- Review: In the Miso Soup, by Ryu Murakami.
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He describes it as David Lynch writing a season of Mad Men with an emphasis on the women. Sounds like an interesting recommendation of Japanese weirdness to me!
In the Miso Soup by Ryū Murakami
Bored to Death book club is set up by two sisters who love to read and have nothing better to do than to start a book club. Save my name, email, and website in this browser for the next time I comment. Notify me of follow-up comments by email. Notify me of new posts by email. This site uses Akismet to reduce spam.
Learn how your comment data is processed. Discussion Questions What do you make of Frank? Is there a supernatural element to this story or is he just human?
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No, the desire to murder comes from a place much less facile. Knowledge of that place is truly frightening, for it is knowledge of home itself.
Dark stew of a plot stirs 'Miso Soup'
Not in the Freudian sense of the traumatic childhood though, indeed, Frank began his bloody career while very young , but in self-knowledge, the true home, the one the dying Socrates urged us to strive to know. All they cared about was expensive bourbon and handbags and hotels. It isn't until the second night, however, in a scene that will shock you and make you laugh and make you hate yourself for laughing, that Kenji learns exactly how much he has to fear and how irrevocably his encounter with this great white whale of an American will change his life.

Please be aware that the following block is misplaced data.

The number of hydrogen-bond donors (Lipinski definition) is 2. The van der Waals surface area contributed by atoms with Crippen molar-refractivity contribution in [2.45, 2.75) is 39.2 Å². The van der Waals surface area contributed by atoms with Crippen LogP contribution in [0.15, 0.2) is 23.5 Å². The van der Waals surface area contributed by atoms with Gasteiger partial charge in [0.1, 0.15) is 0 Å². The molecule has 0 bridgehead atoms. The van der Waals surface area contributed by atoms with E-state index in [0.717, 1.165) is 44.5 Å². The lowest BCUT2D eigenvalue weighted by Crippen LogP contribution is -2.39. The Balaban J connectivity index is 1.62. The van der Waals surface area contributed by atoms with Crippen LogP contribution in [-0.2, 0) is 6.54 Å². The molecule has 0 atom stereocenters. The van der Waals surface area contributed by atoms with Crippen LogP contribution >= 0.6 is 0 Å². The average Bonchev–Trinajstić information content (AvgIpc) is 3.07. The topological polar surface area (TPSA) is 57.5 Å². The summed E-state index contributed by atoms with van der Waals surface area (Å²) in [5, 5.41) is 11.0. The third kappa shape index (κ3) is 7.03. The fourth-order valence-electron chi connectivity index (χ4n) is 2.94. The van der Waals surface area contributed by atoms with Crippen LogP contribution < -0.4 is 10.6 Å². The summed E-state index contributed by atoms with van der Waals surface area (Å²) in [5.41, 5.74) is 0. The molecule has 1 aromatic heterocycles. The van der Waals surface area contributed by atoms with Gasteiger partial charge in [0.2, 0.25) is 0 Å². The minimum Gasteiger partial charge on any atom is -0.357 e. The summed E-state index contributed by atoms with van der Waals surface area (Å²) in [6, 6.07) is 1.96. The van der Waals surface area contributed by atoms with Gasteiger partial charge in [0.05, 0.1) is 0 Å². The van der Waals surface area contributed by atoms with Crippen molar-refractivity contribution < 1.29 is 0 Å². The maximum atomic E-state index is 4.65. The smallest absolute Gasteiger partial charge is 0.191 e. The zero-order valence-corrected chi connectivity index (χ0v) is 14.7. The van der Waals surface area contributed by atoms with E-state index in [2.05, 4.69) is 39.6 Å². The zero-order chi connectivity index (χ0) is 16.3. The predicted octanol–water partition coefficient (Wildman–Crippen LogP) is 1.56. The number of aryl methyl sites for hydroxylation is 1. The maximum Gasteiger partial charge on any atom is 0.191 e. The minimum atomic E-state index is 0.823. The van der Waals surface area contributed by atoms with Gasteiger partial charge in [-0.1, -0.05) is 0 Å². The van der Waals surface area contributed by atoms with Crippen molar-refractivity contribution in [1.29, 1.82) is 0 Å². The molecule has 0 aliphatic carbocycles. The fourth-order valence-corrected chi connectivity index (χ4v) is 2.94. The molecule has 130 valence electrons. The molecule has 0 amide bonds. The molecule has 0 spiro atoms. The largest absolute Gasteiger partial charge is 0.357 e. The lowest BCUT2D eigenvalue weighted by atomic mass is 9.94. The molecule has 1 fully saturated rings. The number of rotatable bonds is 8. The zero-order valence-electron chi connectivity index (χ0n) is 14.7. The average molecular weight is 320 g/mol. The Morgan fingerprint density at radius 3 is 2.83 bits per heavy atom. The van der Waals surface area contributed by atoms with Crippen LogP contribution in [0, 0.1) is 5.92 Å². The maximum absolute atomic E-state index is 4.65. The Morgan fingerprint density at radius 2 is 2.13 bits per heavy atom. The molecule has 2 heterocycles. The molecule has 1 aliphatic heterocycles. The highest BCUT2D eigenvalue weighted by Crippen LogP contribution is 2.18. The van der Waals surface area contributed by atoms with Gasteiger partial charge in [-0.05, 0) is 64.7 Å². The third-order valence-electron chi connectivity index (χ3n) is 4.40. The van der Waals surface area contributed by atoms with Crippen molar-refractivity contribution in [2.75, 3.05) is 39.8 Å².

Kenji's intimate knowledge of Tokyo's sex industry, his thoughtful observations and wisecracks about the emptiness and hypocrisy of contemporary Japan, and his insights into the shockingly widespread phenomena of "compensated dating" and "selling it" among Japanese schoolgirls, give us plenty to think about on every page.
Kenji is our likable, if far from innocent, guide to the inferno of violence and evil into which he unwillingly descends-and from which only Jun, his sixteen-year-old girlfriend, can possibly save him. From the publisher. Site by BOOM. Search Go.